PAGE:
3 Tips To Make Frontier Airlines Seem Safer

Last week I flew from Chicago to Denver to do some improv. It was a very fun trip, I’m thankful I was able to take it, and I’m thankful that my flight was paid for. I flew Frontier, and it was fine. I didn’t die, the flight was a little bumpy at times but not in a particularly frightening or worrisome way. But Frontier Airlines didn’t do itself any favors in the manner of putting its customers’ concerns at ease. Luckily, I have devised some ways to make Frontier appear to be a safer and more capable airline.

1. Stop Calling Yourself Frontier Airlines

Thanks to history classes and the “Oregon Trail” computer game, the typical American probably doesn’t associate the frontier with innovative advancements in the science of flight, offering complete safety in defiance of gravity at affordable rates. I know I don’t. I think of full-body clothing, dysentery, infant mortality, desperation, a lack of birth control, and covered wagons. Covered wagons, by the way, are flightless vehicles, led by oxen, and are fairly vulnerable to Native American attacks. I don’t want my airplane to resemble any of those things.

When you google image search “frontier,” this is the first image that comes up:

Do not trust this in the sky.

And after that, it isn’t airplanes. It is a bunch of pickup trucks. Which are also typically flightless.

A slave to gravity.

So, consider a name change. One that inspires confidence. Jetpack Eagle Airlines maybe? Comfort Nimbus Airlines? Opposite of Hindenburg Airlines? Any of those names are perfect, and you can just have them! But try on something new. And please do better than Virgin Airlines. I don’t want to fly with an airline who has never flown before.

2. Stop Representing Your Aircrafts With Animal Characters

“Stan” the Ram.

Frankly, wikipedia puts it more clearly and concisely than I could: “Frontier uses wildlife photography on the vertical stabilizers and winglets of the aircraft to produce a distinctive look, touted in their advertisements along with their slogan: “A Whole Different Animal.””

On my flights I had Cloe the fawn. A baby deer. First of all, that isn’t how you spell Chloe. Second, why is my plane’s spirit animal a flightless, ground dwelling, non-hollow boned creature? That isn’t reassuring at all. You couldn’t have picked an eagle? A hawk? Cardinal? Owl? Sparrow? Even a fictitious flyer like a griffin, phoenix, or pidgeotto? Nope a deer – a clumsy, vulnerable, baby deer.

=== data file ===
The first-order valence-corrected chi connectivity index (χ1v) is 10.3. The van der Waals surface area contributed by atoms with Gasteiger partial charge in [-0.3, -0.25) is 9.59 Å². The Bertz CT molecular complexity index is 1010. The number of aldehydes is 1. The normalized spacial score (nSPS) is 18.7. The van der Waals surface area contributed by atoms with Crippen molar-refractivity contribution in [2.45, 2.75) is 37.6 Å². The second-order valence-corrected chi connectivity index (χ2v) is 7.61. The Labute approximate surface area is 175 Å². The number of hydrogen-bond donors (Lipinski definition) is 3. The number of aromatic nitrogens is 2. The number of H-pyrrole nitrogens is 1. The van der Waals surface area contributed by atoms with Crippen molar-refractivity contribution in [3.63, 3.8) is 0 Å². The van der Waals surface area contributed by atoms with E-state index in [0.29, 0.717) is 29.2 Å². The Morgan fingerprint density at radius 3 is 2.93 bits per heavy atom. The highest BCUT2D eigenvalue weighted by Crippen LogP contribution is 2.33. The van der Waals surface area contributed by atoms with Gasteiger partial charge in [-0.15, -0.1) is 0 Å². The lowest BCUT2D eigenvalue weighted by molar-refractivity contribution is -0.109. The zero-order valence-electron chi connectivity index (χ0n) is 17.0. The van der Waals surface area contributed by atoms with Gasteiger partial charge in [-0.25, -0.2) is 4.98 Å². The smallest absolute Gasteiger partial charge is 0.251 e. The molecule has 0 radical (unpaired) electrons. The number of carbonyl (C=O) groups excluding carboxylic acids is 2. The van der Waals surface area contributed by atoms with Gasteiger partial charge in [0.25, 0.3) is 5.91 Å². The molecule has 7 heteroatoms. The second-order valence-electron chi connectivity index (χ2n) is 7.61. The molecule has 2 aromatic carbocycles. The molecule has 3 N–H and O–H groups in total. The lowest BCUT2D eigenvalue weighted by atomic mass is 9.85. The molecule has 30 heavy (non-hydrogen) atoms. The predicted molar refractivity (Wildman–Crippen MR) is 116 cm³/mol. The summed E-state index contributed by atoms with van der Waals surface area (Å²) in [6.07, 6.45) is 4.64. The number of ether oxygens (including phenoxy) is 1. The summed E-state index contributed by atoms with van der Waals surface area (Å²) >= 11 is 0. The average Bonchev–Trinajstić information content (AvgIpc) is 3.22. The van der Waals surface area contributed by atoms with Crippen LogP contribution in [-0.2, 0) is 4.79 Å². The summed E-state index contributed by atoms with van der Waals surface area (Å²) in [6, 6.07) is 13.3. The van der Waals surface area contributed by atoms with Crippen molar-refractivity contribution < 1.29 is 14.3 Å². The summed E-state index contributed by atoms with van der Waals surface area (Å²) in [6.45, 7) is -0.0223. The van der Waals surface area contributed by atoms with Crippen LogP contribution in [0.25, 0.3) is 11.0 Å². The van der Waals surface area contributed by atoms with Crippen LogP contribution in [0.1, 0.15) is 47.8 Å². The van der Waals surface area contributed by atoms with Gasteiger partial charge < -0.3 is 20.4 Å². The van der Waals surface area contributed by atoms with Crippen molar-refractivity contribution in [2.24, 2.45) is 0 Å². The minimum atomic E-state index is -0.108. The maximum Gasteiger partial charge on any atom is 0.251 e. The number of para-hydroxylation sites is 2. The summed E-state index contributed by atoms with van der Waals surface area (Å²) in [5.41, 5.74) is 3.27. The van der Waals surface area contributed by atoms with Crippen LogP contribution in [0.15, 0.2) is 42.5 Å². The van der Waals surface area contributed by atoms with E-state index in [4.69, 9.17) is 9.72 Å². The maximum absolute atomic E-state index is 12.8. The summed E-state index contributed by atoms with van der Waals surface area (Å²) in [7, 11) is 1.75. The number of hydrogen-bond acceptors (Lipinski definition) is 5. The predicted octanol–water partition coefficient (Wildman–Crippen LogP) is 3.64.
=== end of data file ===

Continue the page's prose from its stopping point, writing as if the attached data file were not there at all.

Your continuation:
I’m not making this up.

There are other animals, too. There’s also Jack the rabbit, Grizwald the bear, Foxy the fox, Flip the dolphin (A DOLPHIN??), Larry the lynx, Hector the sea otter, and Sal the cougar. And they recently added the Penguins: Jim, Joe, Jay, and Gary, a barbershop-style quartet. Notice something? THEY ARE ALL FLIGHTLESS. If you pressure any of those animals off of a cliff, they’ll rapidly plummet and die face first. Even when Frontier Airlines picks a bird to represent their craft, they make it a bird that can’t fly, and then they pick it four times over and make it sing for no reason.

At the end of the flight, after we’d landed (and right after the pilot bragged about how they are the cheapest option!) our pilot thanked us the passengers, the wait staff, his co-pilot, and “most of all, Cloe the deer fawn.” Please, Frontier, don’t lead me to believe that my pilot, the guy in charge of my sky-bound existence, thinks that this deer is something palpable and living, as opposed to giant clipart on a triangle attached to your flimsy wing. Please.

 3. Don’t let THIS GRAPH Exist

safeairlines

To be honest, I can’t tell on this graph if it is better to have a lower number or higher number (is it measuring safety ratings or measuring the number of accidents?) – I was always bad at graph reading, just ask the ACT. But Frontier Airlines is right near the middle. And the middle is always a bad score. I know that from basic math, which I did OK on.

Also, Frontier acquired Midwest Airlines a few years ago. You may notice that Midwest Airlines is on the far right of the graph. That either means that it acquired the regional airline with the most accidents to its record, or it desperately acquired the airline with the best record. Either way, they oughta get rid of that graph, ya know.

SO, Frontier Airlines, there is my advice. If you don’t take it, I won’t be offended, but if I refuse to fly with you because my plane has been bestowed with the flying ability of badger named Barnaby, you can’t be offended either.

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